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Minimizing the Cost of Hydrogen Production through Dynamic Polymer Electrolyte Membrane Electrolyzer Operation


Growing imbalances between electricity demand and supply from variable renewable energy sources (VREs) create increasingly large swings in electricity prices. Polymer electrolyte membrane (PEM) electrolyzers can help to buffer against these imbalances and minimize the levelized cost of hydrogen (LCOH) by ramping up production of hydrogen through high-current-density operation when low-cost electricity is abundant, and ramping down current density to operate efficiently when electricity prices are high. We introduce a technoeconomic model that optimizes current density profiles for dynamically operated electrolyzers, while accounting for the potential of increased degradation rates, to minimize LCOH for any given time-of-use (TOU) electricity pricing. This model is used to predict LCOH from different methods of operating a PEM electrolyzer for historical and projected electricity prices in California and Texas, which were chosen due to their high penetration of VREs. Results reveal that dynamic operation could enable reductions in LCOH ranging from 2% to 63% for historical 2020 pricing and 1% to 53% for projected 2030 pricing. Moreover, high-current-density operation above 2.5 A cm2 is increasingly justified at electricity prices below $0.03 kWh1 . These findings suggest an actionable means of lowering LCOH and guide PEM electrolyzer development toward devices that can operate efficiently at a range of current densities.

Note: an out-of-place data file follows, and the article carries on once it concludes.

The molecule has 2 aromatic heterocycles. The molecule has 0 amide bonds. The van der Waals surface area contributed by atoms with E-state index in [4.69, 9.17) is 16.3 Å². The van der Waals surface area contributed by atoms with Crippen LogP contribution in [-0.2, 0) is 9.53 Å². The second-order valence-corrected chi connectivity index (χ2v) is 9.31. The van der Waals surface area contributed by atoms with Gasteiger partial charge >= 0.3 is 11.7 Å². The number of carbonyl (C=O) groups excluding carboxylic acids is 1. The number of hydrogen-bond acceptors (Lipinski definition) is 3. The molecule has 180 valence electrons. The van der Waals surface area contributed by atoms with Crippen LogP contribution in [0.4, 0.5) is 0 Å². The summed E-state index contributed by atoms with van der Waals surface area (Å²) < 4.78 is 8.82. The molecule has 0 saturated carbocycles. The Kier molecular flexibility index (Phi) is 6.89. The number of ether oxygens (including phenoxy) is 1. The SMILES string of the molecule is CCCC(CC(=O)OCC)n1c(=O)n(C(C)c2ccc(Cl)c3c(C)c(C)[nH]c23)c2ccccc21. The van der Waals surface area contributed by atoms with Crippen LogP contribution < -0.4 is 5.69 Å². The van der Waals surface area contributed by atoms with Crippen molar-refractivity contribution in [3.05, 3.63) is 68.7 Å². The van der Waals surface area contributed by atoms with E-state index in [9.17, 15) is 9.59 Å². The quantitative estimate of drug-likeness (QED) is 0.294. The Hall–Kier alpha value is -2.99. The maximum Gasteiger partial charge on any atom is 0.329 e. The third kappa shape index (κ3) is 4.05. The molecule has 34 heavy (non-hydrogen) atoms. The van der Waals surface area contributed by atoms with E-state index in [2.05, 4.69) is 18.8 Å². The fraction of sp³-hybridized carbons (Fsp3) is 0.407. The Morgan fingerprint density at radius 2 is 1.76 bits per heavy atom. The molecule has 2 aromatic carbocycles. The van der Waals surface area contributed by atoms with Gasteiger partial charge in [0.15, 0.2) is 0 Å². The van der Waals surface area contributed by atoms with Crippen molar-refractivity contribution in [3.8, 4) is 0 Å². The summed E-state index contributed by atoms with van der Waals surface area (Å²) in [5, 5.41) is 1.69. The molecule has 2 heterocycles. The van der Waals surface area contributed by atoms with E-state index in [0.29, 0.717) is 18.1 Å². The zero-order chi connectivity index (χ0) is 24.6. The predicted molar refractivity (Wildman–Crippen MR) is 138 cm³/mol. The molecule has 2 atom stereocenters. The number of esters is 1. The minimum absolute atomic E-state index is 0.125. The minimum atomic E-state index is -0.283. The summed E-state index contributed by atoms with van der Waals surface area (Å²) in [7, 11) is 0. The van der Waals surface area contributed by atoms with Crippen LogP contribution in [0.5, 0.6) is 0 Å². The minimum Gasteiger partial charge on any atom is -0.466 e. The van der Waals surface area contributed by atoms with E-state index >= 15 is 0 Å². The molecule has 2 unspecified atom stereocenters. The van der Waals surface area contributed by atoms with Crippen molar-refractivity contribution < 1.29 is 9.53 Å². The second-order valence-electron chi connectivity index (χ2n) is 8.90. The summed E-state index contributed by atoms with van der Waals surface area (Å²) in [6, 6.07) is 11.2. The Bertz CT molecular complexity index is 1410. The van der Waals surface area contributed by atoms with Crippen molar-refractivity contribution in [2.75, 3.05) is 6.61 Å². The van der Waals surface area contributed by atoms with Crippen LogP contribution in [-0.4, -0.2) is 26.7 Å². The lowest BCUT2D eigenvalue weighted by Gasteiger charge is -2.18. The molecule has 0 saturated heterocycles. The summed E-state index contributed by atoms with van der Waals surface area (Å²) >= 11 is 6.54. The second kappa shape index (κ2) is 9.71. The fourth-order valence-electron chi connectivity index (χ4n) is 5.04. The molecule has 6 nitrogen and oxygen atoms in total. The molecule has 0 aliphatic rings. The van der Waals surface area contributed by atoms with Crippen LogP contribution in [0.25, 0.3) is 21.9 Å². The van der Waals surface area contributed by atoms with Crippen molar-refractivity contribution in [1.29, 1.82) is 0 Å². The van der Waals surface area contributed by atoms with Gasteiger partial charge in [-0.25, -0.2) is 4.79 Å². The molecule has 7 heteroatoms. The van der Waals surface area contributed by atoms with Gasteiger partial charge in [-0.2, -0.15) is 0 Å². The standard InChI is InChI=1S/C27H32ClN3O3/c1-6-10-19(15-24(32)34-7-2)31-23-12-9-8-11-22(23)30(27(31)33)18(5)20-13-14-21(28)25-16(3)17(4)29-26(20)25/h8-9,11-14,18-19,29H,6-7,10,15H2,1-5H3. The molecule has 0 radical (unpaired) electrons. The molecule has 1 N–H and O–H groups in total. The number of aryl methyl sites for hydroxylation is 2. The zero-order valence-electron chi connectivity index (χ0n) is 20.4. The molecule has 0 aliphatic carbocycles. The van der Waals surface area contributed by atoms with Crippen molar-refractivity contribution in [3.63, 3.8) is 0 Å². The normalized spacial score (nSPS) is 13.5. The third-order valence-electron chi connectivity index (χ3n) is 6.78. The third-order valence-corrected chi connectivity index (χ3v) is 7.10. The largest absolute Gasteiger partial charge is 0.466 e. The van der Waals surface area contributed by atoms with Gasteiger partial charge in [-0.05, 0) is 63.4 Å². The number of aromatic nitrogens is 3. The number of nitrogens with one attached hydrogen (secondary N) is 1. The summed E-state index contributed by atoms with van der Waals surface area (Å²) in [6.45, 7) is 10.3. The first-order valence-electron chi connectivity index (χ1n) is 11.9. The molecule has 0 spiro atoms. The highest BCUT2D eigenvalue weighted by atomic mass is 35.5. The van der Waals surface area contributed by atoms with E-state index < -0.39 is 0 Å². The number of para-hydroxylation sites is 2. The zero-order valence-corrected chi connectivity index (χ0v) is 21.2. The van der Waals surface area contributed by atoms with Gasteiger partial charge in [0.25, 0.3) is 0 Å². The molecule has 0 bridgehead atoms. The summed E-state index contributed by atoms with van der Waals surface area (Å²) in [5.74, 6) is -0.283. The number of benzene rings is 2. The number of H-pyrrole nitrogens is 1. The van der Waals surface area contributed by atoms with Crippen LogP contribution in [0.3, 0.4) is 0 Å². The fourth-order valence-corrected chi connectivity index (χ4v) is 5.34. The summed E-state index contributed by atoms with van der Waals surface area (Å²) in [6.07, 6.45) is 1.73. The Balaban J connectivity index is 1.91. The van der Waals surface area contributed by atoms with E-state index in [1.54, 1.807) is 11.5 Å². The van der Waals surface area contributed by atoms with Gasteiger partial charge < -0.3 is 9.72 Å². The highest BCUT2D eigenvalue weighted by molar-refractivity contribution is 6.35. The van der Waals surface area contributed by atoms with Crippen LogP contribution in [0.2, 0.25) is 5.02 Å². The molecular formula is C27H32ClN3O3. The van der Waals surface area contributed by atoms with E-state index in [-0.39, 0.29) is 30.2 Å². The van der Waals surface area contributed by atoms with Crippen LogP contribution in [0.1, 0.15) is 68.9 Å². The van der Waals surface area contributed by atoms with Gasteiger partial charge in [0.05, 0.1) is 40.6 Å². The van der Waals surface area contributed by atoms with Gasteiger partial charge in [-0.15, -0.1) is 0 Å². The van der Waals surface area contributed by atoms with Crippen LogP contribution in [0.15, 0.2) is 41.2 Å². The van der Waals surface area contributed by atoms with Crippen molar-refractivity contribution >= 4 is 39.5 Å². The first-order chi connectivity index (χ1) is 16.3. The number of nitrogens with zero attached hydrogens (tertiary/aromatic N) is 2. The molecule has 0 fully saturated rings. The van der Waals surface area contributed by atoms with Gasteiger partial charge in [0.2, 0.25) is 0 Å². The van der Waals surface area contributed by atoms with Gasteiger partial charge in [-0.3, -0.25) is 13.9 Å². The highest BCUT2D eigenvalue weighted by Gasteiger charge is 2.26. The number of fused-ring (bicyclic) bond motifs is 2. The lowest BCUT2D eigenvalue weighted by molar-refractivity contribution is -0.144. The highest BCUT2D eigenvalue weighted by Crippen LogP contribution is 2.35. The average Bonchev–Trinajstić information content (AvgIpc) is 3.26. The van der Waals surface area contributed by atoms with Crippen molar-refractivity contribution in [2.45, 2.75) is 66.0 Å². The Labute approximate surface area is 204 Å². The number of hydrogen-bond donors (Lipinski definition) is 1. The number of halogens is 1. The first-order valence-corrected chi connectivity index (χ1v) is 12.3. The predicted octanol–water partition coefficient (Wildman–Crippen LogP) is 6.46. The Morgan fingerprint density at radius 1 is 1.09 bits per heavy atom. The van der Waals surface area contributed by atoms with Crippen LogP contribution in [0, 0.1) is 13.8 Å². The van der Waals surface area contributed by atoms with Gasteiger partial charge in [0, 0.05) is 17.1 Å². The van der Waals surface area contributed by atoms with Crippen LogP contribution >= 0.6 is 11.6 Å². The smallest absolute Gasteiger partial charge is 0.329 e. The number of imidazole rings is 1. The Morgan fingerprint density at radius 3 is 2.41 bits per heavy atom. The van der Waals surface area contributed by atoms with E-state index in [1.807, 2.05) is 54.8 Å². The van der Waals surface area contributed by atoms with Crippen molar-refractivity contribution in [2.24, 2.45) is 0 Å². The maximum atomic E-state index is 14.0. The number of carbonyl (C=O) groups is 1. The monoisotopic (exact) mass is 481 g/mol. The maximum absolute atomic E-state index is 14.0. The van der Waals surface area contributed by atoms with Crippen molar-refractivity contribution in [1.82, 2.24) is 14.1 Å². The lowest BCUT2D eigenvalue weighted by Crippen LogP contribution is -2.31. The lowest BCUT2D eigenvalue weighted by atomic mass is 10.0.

Related subjects: Production & Supply Chain
Countries: United States

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